I am not sure that there is a system available that is compatible with the type of swinging arm that was fitted as standard to 1920's Black Ariels.
That's great news, and my Google searches thus far seem to confirm it. This means I can design one and go into business selling them knowing I've cornered the market for swinging arm-powered oilers for 1926-30 Black Ariels.
I can start spending the estimated profits now since the money soon will be rolling in. However, it would be selfish of me not to share my good fortune, so shares in my company are available now at a special introductory rate of only $100 ea., with the size of the IPO strictly limited to the number of people who buy them.
The fuel tank gives me a range of ~100 miles. Since I'll be stopped anyway it only will take another ~2 min. to grease everything with a pistol-type grease gun I've already modified for the purpose. But, I'll keep an open mind about this. Perhaps an oiler pressurized by motion of the Ariel's swinging arm...
but how would maintain a minimal oil flow at stops, with the engine running, while you attended to other tasks?
wait, i've got the answer-- an automatic swingarm activation device. dunno how you fit it, though. no need to pay me for this suggestion.
wait, i've got the answer-- an automatic swingarm activation device.
I've had experience with this type of device before and found them to be quite maintenance intensive, especially when new, although with an ever-increasing cost of maintenance as they aged. However, like many things, perhaps newly manufactured ones have been improved(?). Since most are produced in China and India, and importation of such devices became increasingly uncertain this year (and soon will be in the UK as well), are you aware of a domestic supplier? If so, can they be returned for a full refund if they develop leaks?
Clever Val Page used the total loss oil system for the 27 - 28 black Ariels to lubricate both chains. there is (should be) a short tube from the LH side crankcase breather hole, to direct the oil mist onto the primary chain.
There is a longer one connected to the breather hole (3/8 bsw) at 11 o-clock on the RH crankcase half. The longer pipe connected to this fitting will direct oil onto the secondary (wheel drive) chain.
Clever Val Page used the total loss oil system for the 27 - 28 black Ariels to lubricate both chains.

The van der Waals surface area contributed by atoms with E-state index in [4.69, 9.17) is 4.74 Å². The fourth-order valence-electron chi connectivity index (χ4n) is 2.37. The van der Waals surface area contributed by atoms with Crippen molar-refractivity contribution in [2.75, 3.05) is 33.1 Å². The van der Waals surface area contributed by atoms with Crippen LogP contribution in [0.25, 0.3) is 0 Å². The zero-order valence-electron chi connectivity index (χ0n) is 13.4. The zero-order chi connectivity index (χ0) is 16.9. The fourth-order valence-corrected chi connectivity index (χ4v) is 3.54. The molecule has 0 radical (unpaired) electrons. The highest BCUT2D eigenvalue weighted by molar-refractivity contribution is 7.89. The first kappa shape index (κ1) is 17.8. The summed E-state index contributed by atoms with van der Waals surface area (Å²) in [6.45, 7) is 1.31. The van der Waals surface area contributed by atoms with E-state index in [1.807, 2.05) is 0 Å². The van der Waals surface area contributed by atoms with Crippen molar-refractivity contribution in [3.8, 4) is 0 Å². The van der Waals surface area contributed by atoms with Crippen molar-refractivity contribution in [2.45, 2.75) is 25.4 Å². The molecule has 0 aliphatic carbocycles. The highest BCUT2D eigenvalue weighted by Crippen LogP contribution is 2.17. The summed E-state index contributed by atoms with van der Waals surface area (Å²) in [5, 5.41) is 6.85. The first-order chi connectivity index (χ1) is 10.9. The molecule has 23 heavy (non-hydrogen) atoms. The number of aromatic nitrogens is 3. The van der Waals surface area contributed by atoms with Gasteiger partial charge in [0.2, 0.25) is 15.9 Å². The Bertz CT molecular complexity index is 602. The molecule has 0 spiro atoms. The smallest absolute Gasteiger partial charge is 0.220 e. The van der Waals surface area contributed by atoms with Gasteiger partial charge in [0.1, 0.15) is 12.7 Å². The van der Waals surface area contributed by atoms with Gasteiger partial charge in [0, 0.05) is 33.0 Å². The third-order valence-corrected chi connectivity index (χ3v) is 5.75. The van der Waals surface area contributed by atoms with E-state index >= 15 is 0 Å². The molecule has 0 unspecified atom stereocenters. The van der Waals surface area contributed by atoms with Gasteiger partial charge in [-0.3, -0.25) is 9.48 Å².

I'm sure the lubrication quality of overcooked engine oil is better than nothing so it, plus X-ring chains, plus daily doses of actual chain lube should keep the chains going for the required 4000 miles. It's too bad clever Val didn't hit his stride with valve train lubrication until a few years later.
p.s. All the actual experience with Black Ariels seems to come from Australia (plus England, of course). Only a trickle must have been exported to Canada and the U.S. But, this applies to all brands of pre-WWII British bikes.
While getting two Gold Stars ready for last month's 1200-mile ride and then addressing issues with them that came up on the ride (e.g. fabricating a new taillight/license bracket for the Catalina) kept me from doing any actual work on the Ariel for several months, that's about to change. However, not working on it doesn't mean I haven't been thinking about it. A major Ariel-related issue that requires thought, not work, is deciding how best to get it to and from the Cannonball.
What tools, spares and supplies I decide I need to bring affects transportation. The fact Google says the starting line is 40 hours by road from home also affects transportation since I don't want to spend 4-5 long days driving just before getting on the bike. If I succeed in rebuilding the Ariel to as-new standards the bike should be good for the 4000 miles without any maintenance, and hence I wouldn't need to ship anything other than the bike. Toward the other extreme, enough tools and spares to completely rebuild the bike in a motel parking lot if necessary might be prudent.
Without going into detail or describing variations, the choices seem to be:
-- Ship the bike in the crate used to get it here from Europe, filling empty spaces with whatever clothes and minimal tools and spares that fit. Airlines allow two checked bags up to 50 lbs. ea. for carrying additional items. Rent a box van in Maine for the team driver, to carry the crate and tools and, I hope not, our bikes if either breaks down beyond being able to be repaired overnight..
-- Build a larger crate. The one my teammate uses is 15.3" longer, 8.8" wider and 4.2" taller than mine, allowing that much additional volume for extras. The cost to build a larger shipping crate would be a few hundred dollars and presumably it would cost more to ship as well, although I'd confirm that ahead of time.
-- Buy a 10'x6' enclosed trailer and pack it with lots of tools and spares along with the bike and rent a pickup truck in ME for the team driver. Such trailers appear on Craigslist with asking prices of ~$1-1.5k and quotes for shipping one filled with 800 lbs. of goods to Portland ME were $1.5-2k (presumably less to ship back from Portland OR, but I didn't ask). Most of the trailer cost could be recovered by selling it afterwards but the total shipping at both ends of the Cannonball would be at least $2.5k more than that of a bike crate.